Author: jimenarocker PM
The Sequel to the story Taking Over, Cheyenne and Ariana have graduated from college finally and find their own ways in the world. Their paths stay consistently parallel but through different perspectives, places, and people. R&R!Rated: Fiction T - English - Friendship/Romance - Chapters: 10 - Words: 25,065 - Reviews: 2 - Follows: 1 - Updated: 01-07-10 - Published: 01-23-09 - id: 2626016
|A+ A- Full 3/4 1/2 Expand Tighten|
Famous in a Small Town (Miranda Lambert)
"Well, sometimes love seems easy. Like...it's easy to love rain...and hawks. And it's easy to love wild plums...and the moon. But with people, seems like love's a hard thing to know. It gets all mixed up. I mean, you can love one person in one way and another person in another way. But how do you know you love the right one in every way?" –Billie Letts
Waking up Sunday morning was hard. I had to roll over once or twice before remembering what had gone on the day before. Running a hand through my hair left a greasy sheen on my palm.
"Ick," I mouthed, closing my eyes and burrowing back under the blanket. Let's see…
After getting furniture, Matt and I had gone back into San Leone. He gave me another run-through of the town, as if its three or four major arteries were too complicated for a city girl like me.
If you've never been to Texas, well, I'm sorry but you're missing out on a big chunk of American beauty. For being a teeny tiny town in west Texas, small enough that it wasn't even on Google maps (and that's saying something), San Leone was the epitome of America in my opinion. To live in a peaceful place where all the shops and businesses close by sundown, where global affairs go by unnoticed, and where being the homecoming queen is the biggest honor ever…
This was the unglorified American dream. This was where most of us had come from, and where most of us stayed. A couple 'lucky' ducks ventured out into the city, but it's different. When you live in the same community all your life, you tend to live longer and happier lives. I could see it on people's faces wherever we went. This was the place of love and kindness, something that television will never quite capture.
Matt and I had had a wonderful day together. We'd gone to a peewee football game in the afternoon, and for dinner ate hotdogs straight from a picnic going on in the park where the kids were playing. I wasn't too surprised that we ended up watching Football. I mean hello, this is Mr. America we're talking about. From the look on Matt's face at the end of the fourth quarter when the red team (it was red against blue I suppose, but they were all mixed up to me) pushed ahead to a victorious 7 to nothing, I could just tell. I could tell that this was what he was happiest doing, and where he was most happy.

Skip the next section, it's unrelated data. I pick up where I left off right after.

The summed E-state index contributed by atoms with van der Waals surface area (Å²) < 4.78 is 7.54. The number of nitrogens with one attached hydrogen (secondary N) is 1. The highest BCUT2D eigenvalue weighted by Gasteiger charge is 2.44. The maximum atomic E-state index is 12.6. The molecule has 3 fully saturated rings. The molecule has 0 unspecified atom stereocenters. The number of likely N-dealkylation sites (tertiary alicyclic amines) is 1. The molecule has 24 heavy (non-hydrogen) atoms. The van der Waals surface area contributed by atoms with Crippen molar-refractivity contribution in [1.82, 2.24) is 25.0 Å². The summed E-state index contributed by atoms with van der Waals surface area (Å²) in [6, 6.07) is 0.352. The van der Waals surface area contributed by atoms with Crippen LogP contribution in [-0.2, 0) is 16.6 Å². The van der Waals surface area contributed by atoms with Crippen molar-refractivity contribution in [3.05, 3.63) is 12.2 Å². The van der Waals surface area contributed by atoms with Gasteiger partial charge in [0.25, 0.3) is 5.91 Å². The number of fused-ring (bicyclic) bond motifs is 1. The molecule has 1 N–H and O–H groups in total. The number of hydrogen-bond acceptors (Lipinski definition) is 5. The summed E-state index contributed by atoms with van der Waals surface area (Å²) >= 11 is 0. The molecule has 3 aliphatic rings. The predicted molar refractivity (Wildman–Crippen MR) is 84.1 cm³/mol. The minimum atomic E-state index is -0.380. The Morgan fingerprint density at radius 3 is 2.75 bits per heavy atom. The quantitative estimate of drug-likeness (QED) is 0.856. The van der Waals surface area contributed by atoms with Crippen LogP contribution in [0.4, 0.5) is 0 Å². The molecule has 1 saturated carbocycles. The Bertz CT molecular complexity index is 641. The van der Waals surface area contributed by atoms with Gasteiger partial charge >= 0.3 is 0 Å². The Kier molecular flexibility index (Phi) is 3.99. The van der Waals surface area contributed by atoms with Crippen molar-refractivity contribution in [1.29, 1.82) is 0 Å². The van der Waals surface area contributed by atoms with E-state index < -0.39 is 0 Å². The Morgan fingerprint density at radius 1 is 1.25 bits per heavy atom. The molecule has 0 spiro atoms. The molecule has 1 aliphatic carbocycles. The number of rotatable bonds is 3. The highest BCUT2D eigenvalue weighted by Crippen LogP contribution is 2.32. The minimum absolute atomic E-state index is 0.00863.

He tried to explain to me the physics behind the game, and I let him talk, but mostly I was studying the way everyone acted at the game. It was interesting to see hoards of people gathered together, and for what? A dinky little league game? Clearly there had to be something exciting about it.
Dozens of families were there, all of them sitting or standing in the rickety old bleachers with us. Fathers shouted at their sons to play better, and mothers encouraged them to do their best. Siblings of all ages attended, some to actually watch, and others to mingle with their friends. I even saw a few of my students milling about, no doubt trying to find a way to ditch this and go raise hell on a Saturday night.
It seemed that everyone participated in this game, even if they weren't the ones playing. Everyone attended, if only because it was all there was to do on a warm August afternoon.
I wished I could feel like those people, with something that was tradition and normal for everyone to do. But I never will, and I know it. It's a hard thing to do, this shuffling back and forth from cities to towns and back again, repeat the process and mix some stops in between.
After the game we drove a little ways out to the local IGA and picked up some beer—well, beer for him and tequila for me. Then we headed out to the hilly area that surrounded San Leone and parked on top of a mesa of sorts. Matt got out with a six-pack and I got out with my tequila and we drank while the sun went down over west Texas.
I remembered talking with him, but what it was, I couldn't really recall. And now, lying on my couch drenched in blankets, I kind of wanted to know. My new furniture was supposed to arrive today, so I grappled until I found my phone and cursed. Who says teachers were early risers? It was half past noon!
And of course, about ten unread text messages from Ari waiting impatiently in the left handed corner of my phone's screen, the little envelope blinking red and white angrily. I needed to get back to her, but every time I did, it felt like maybe this was one of those things I shouldn't be giving her advice on.
Ari had started seeing this guy (kind of, she didn't really say so but this was blatant in my opinion) in New Hampshire, and now she was having trouble trying to keep away from bad habits. Bad habits as in: sleeping with a guy on the first date, getting drunk on the first date, and doing both of these to get emotionally get back at exes in her life.
Why would I be a bad candidate on giving her advice about this? Um, because I'd done all of that before, and it hadn't turned out well. In fact, doing any of those three usually didn't turn out well for me, but well…this was Ari. She happened to be a whole lot more in control of her emotions when she was in a relationship.
She didn't follow her boyfriends into danger, didn't get into more trouble, didn't sleep with their best friends, didn't try to physically injure them, didn't force them to move away during their last year of college, didn't lie to them on a daily basis, didn't get them into more trouble, didn't cheat on them…
Yeah, in our messed up world of college, booze, and hanging out, Ari was the more mature person when it came to relationships. I wasn't going to be able to give any real good advice to her.
I put the phone to my ear and tried calling her, but all I got out of that was my favorite message ever; "Hey I'm not here right now, which means you're not calling at the right time. Call me back at a better time and I'll get back to you."
"Hey Ari, it's me," I began. "Just getting back to you on your whole…situation. Um…whatever you do, just don't sleep with him, okay? I mean, not yet. And if you did already, well, don't do it again for a while! I know guys think that girls are easy if they put out on the first date but that doesn't have to be and you can change that! Anyway, get back to me when you get a chance."
I hung up and swiveled off the couch. The furniture people would be here soon. Better judgment told me to at least cram into a pair of jeans and a shirt before they arrived. I doubted anyone wanted to see a makeup smeared, greasy haired girl in yesterdays old clothes.
That's right, this girl doesn't wear pajamas. She wears what was on her back the day before…bet that was last thing you ever wanted to know about me.